A 67-year-old female, with no relevant past medical history, underwent a screening upper endoscopy that revealed a 12 mm subepithelial lesion in the anterior face of the duodenal bulb (Fig. 1a). Biopsies were performed and revealed a well-differentiated neuroendocrine tumor (NET G1). Endoscopic ultrasound confirmed the presence of a hypoechoic lesion with 13 × 7 mm in the submucosa and no lymph node metastasis was detected. Abdominal computerized tomography and somatostatin receptor scintigraphy revealed no evidence of extraduodenal disease. After a multidisciplinary discussion, endoscopic mucosal resection (EMR) using band ligation was decided.

Fig. 1.

a Duodenal NET. b Saline solution was injected in the submucosal layer. c The tumor was aspirated into the ligator device, followed by deployment of the elastic band. d Hot snare resection was performed below the band, using the underwater technique. e The lesion was completely removed. f The mucosal defect was closed using through-the-scope clips.

Fig. 1.

a Duodenal NET. b Saline solution was injected in the submucosal layer. c The tumor was aspirated into the ligator device, followed by deployment of the elastic band. d Hot snare resection was performed below the band, using the underwater technique. e The lesion was completely removed. f The mucosal defect was closed using through-the-scope clips.

Close modal

A conventional single-channel endoscope (GIF-HQ190; Olympus Medical Systems, Tokyo, Japan) was used for the procedure. Marking of the borders of the lesion was performed with argon plasma coagulation, followed by submucosal injection with saline, diluted adrenaline, blue methylene, and colloid solution (Fig. 1b). This was performed to reduce the risk of muscle injury during resection. The CaptivatorTM EMR Device (Boston Scientific) was used to perform band ligation. Several attempts of suction of the lesion into the distal cap were done to create a pseudopolyp and to achieve an adequate aspiration of the lesion. The band was correctly deployed (Fig. 1c). Then, the underwater technique was used to assist in the correct positioning of the snare. The snare was placed below the band, and hot snare resection was performed using a blended electrosurgical current (Fig. 1d). The lesion was removed by aspirating it into a cap. Inspection of the resection bed revealed no signs of muscular injury or other complications (Fig. 1e). The mucosal defect was closed using 4 through-the-scope clips (Fig. 1f). The histopathology report confirmed complete curative resection of the lesion (NET G1, pT1NxR0). The patient remains well in the follow-up, with no evidence of disease recurrence.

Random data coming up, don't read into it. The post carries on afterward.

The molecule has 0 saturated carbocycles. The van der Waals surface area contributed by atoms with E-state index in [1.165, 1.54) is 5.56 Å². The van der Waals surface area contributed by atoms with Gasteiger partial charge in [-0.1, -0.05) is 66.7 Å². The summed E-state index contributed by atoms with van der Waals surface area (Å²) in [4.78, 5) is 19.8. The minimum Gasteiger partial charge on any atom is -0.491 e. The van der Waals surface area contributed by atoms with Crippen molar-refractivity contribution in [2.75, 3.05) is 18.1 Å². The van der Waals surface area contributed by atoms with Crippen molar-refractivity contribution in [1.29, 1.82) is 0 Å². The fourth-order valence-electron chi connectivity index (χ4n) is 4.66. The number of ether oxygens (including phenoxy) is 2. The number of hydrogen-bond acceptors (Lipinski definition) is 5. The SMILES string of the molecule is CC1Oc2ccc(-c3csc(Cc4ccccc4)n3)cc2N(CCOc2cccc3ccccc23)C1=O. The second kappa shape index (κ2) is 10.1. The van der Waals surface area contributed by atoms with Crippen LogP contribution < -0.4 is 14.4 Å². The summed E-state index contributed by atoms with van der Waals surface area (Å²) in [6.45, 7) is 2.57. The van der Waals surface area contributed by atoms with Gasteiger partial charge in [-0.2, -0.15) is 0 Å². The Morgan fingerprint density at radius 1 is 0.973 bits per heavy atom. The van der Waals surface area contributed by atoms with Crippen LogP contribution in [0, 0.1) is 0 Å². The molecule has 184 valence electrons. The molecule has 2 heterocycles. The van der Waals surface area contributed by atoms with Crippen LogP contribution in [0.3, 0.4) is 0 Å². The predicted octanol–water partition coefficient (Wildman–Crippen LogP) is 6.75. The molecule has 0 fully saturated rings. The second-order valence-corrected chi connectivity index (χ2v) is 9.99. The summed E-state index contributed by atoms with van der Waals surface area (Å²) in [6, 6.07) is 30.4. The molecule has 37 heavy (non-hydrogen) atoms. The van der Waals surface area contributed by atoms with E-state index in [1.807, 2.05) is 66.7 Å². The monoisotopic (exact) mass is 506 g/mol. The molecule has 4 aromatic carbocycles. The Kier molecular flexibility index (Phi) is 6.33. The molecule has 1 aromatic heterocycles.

Duodenal NETs comprise 15% of all gastrointestinal NETs [1]. They are generally small, with a mean size of 1.2–1.5 cm, and usually limited to the submucosa or mucosa. All duodenal NETs should be removed, unless in the presence of distant metastases or of medical conditions that markedly limit life expectancy [2]. Small tumors can be locally resected by endoscopy, and en bloc resection is recommended [3]. However, studies on the best resection methods are lacking. Conventional EMR is occasionally associated with margin involvement and crush injury of the resected specimens, which leads to difficulty in pathological evaluation [4]. On the other hand, endoscopic submucosal dissection is technically difficult and carries a high risk of complications [5]. Endoscopic full-thickness resection (EFTR) is a minimally invasive procedure that allows for potentially curative treatment in local disease. Although several studies have reported consistent negative margins, there are limited data regarding the use of EFTR for duodenal NETs [6]. Recently, underwater EMR has also been applied for the management of these lesions, with some authors describing an en bloc resection and complete resection rates of 100%, and no complications [7]. Although the efficacy of underwater-assisted resection cannot be fully demonstrated with just a few case reports, it may represent a potential alternative endoscopic approach.

This case highlights the role of EMR using band ligation as an effective, safer, and faster technique compared with conventional EMR, endoscopic submucosal dissection, and EFTR for the treatment of duodenal NETs that are confined to the submucosal layer without metastasis. In fact, this is a simple procedure that enables easy and complete resection of these tumors, without complications [8].

Written informed consent was obtained from the participant for publication of the details of his medical case and any accompanying images.

The authors have no disclosures to report.

The authors have no funding sources to declare.

Isabel Garrido did literature review and drafted the manuscript. Isabel Garrido, Gany Mussagi, Rui Morais, and Guilherme Macedo have critically revised and finalized the manuscript. All authors have approved the final version of the manuscript.

All data generated or analyzed during this study are included in this article. Further inquiries can be directed to the corresponding author.

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